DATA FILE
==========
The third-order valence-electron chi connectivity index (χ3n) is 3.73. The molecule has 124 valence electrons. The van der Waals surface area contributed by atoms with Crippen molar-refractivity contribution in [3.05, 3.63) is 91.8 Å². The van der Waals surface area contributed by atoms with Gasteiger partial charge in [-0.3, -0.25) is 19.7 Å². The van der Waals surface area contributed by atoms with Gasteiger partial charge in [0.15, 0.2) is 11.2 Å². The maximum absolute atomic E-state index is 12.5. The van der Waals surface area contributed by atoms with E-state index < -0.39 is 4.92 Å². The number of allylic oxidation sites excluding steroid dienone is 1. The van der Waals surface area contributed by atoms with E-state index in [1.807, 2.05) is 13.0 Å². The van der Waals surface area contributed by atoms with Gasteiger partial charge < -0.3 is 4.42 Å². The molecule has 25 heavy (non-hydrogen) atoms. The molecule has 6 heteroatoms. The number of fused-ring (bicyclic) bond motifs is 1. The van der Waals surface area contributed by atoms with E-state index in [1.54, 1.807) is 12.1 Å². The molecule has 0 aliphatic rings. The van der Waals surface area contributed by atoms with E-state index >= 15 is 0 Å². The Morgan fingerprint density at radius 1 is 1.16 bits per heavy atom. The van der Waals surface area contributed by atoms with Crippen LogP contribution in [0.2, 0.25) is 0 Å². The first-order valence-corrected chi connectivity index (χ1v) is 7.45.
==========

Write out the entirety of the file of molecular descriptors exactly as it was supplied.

The third-order valence-electron chi connectivity index (χ3n) is 3.73. The molecule has 124 valence electrons. The van der Waals surface area contributed by atoms with Crippen molar-refractivity contribution in [3.05, 3.63) is 91.8 Å². The van der Waals surface area contributed by atoms with Gasteiger partial charge in [-0.3, -0.25) is 19.7 Å². The van der Waals surface area contributed by atoms with Gasteiger partial charge in [0.15, 0.2) is 11.2 Å². The maximum absolute atomic E-state index is 12.5. The van der Waals surface area contributed by atoms with E-state index < -0.39 is 4.92 Å². The number of allylic oxidation sites excluding steroid dienone is 1. The van der Waals surface area contributed by atoms with E-state index in [1.807, 2.05) is 13.0 Å². The van der Waals surface area contributed by atoms with Gasteiger partial charge < -0.3 is 4.42 Å². The molecule has 25 heavy (non-hydrogen) atoms. The molecule has 6 heteroatoms. The number of fused-ring (bicyclic) bond motifs is 1. The van der Waals surface area contributed by atoms with E-state index in [1.54, 1.807) is 12.1 Å². The molecule has 0 aliphatic rings. The van der Waals surface area contributed by atoms with E-state index >= 15 is 0 Å². The Morgan fingerprint density at radius 1 is 1.16 bits per heavy atom. The van der Waals surface area contributed by atoms with Crippen LogP contribution in [0.2, 0.25) is 0 Å². The first-order valence-corrected chi connectivity index (χ1v) is 7.45.